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Preparing Your Family for Winter Weather

You've remembered to winterize your house and your car, but is your family ready? Be sure to prepare your kids and your kitchen for snowy days and long winter nights.

Tips for Playing Outside in Winter

The American Academy of Pediatrics recommends dressing infants and children in several thin layers, such as long johns, turtlenecks, one or two shirts, a sweater, warm socks, boots, gloves or mittens, and a coat. Dress children in one more layer than you would wear.

Children who play outside may not notice they are getting too cold or even experiencing hypothermia, the AAP says in its bulletin, "Winter Safety Tips."

This can go for adults, too, says Gregg Boughton, coordinator of the outreach sports medicine program at Gem City Bone & Joint. He's also head athletic trainer at the Laramie City Community College in Wyoming, where it was 20 below zero the day he talked to WebMD. "The first sign of hypothermia is shivering," he says. This means it's time to go inside, he adds.

Adults and children can also get the beginnings of frostbite, which destroys living tissue, without being aware of it. "The first sign is numbness," Boughton says. Skin can appear gray, pale, or blistered along with the numbness, according to the AAP.

Boughton recommends warming slowly -- even in cold water. It will feel warm, he assures. The AAP recommends not rubbing the affected areas. If the numbness persists more than a few minutes, call the doctor.

Other tips from the AAP and Boughton for outdoor winter play:

  • If your child gets winter nosebleeds from dry heated air, get a humidifier. Saline nosedrops can also bring relief. If this persists, consult the doctor.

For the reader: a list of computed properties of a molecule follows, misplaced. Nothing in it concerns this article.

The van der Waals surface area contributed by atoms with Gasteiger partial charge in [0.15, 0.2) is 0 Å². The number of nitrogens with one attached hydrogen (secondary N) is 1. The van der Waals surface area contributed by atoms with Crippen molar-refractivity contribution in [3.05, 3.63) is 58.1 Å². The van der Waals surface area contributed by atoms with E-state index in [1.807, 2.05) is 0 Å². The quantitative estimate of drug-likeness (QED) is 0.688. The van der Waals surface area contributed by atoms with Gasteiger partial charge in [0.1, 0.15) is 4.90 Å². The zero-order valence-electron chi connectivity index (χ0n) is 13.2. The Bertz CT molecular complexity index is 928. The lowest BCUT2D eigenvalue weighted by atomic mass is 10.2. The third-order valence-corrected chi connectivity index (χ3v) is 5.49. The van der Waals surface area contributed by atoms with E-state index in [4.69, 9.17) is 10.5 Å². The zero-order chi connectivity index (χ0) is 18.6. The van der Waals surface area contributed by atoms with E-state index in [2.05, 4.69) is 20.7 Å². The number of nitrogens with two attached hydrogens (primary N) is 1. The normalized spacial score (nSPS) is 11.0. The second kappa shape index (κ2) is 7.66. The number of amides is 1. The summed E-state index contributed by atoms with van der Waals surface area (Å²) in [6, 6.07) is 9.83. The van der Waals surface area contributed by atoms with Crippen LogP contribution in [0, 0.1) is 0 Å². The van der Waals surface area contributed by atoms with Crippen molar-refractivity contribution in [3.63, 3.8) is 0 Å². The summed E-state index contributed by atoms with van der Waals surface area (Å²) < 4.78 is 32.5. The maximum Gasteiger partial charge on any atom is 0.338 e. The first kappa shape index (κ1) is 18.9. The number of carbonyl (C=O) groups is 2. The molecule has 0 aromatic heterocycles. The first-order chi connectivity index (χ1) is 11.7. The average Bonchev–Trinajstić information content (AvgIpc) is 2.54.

• Bathe every other day or every third day, especially in the case of children. Bathing too often can dry skin.
  • Do not drink alcohol outside in cold weather, Boughton urges. "Some skiers bring along some schnapps and make mistakes or don't see they are too chilled."
  • Make sure to stay well hydrated. Cold weather inspires us to drink hot cocoa and coffee, but we still need water, especially with increased physical activity.
  • Also when skiing, unless you have been conditioning, he says, don't head for the Black Diamond slopes. Children especially, the AAP notes, need professional instruction and must have adult supervision. Remember, the real aches and pains show up after 24 hours. You may wake up and not be able to get up, wasting an expensive trip by staying inside the hotel!
  • While outside for long periods, bring a couple of power bars.
  • If anything, dress a little more lightly than you think you should for snowshoeing, Boughton says. "You can work up a great sweat." He also advises wearing fast-drying textiles for all outdoor play. "Gore-tex is the standard."
  • If you have cold-induced asthma, Boughton recommends packing along your inhaler or taking a puff or two before you leave.
  • Is there sun glaring on the snow? It can be intense! Wear sunblock in winter as well as summer.
  • If you snowmobile, never go alone and never pull anyone, the AAP says. Stay on marked trails and travel at safe speeds.
  • Never play outside after dark. "It's getting dark earlier," Boughton notes. "Be home."
  • If a snowy driveway is awaiting you at home, remember all those shoveling-induced heart attacks that happen every year. More scoops, lighter loads.

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